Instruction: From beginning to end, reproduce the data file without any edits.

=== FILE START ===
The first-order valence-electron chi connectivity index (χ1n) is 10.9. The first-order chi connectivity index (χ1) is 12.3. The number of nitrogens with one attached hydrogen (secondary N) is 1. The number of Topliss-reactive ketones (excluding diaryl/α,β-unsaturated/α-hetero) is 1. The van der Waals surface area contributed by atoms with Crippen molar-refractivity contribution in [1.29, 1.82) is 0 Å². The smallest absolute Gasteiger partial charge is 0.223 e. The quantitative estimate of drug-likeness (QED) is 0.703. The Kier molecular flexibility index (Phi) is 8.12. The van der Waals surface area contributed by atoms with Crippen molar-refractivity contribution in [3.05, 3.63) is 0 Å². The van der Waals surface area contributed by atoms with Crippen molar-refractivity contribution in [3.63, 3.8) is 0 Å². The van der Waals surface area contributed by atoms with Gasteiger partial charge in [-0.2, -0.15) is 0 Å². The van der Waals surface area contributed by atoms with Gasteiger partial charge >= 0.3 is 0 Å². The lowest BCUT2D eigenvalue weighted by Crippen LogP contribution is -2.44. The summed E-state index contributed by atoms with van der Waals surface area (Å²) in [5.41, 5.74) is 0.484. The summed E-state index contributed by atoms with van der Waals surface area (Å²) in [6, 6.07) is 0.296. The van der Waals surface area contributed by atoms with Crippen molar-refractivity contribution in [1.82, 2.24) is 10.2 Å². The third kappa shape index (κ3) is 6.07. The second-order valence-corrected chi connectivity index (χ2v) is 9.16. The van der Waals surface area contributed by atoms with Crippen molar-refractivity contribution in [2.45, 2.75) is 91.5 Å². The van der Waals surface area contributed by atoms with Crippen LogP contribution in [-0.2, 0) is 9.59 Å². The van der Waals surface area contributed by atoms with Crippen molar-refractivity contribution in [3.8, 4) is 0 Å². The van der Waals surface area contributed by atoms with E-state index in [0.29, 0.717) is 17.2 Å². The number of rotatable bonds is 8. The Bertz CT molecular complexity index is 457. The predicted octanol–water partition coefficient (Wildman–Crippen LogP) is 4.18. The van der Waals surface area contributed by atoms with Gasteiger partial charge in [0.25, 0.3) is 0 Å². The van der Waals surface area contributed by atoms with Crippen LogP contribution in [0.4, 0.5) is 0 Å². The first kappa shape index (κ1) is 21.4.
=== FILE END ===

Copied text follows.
The first-order valence-electron chi connectivity index (χ1n) is 10.9. The first-order chi connectivity index (χ1) is 12.3. The number of nitrogens with one attached hydrogen (secondary N) is 1. The number of Topliss-reactive ketones (excluding diaryl/α,β-unsaturated/α-hetero) is 1. The van der Waals surface area contributed by atoms with Crippen molar-refractivity contribution in [1.29, 1.82) is 0 Å². The smallest absolute Gasteiger partial charge is 0.223 e. The quantitative estimate of drug-likeness (QED) is 0.703. The Kier molecular flexibility index (Phi) is 8.12. The van der Waals surface area contributed by atoms with Crippen molar-refractivity contribution in [3.05, 3.63) is 0 Å². The van der Waals surface area contributed by atoms with Crippen molar-refractivity contribution in [3.63, 3.8) is 0 Å². The van der Waals surface area contributed by atoms with Gasteiger partial charge in [-0.2, -0.15) is 0 Å². The van der Waals surface area contributed by atoms with Gasteiger partial charge >= 0.3 is 0 Å². The lowest BCUT2D eigenvalue weighted by Crippen LogP contribution is -2.44. The summed E-state index contributed by atoms with van der Waals surface area (Å²) in [5.41, 5.74) is 0.484. The summed E-state index contributed by atoms with van der Waals surface area (Å²) in [6, 6.07) is 0.296. The van der Waals surface area contributed by atoms with Crippen molar-refractivity contribution in [1.82, 2.24) is 10.2 Å². The third kappa shape index (κ3) is 6.07. The second-order valence-corrected chi connectivity index (χ2v) is 9.16. The van der Waals surface area contributed by atoms with Crippen molar-refractivity contribution in [2.45, 2.75) is 91.5 Å². The van der Waals surface area contributed by atoms with Crippen LogP contribution in [-0.2, 0) is 9.59 Å². The van der Waals surface area contributed by atoms with Crippen molar-refractivity contribution in [3.8, 4) is 0 Å². The van der Waals surface area contributed by atoms with E-state index in [0.29, 0.717) is 17.2 Å². The number of rotatable bonds is 8. The Bertz CT molecular complexity index is 457. The predicted octanol–water partition coefficient (Wildman–Crippen LogP) is 4.18. The van der Waals surface area contributed by atoms with Gasteiger partial charge in [0.25, 0.3) is 0 Å². The van der Waals surface area contributed by atoms with Crippen LogP contribution in [0.4, 0.5) is 0 Å². The first kappa shape index (κ1) is 21.4.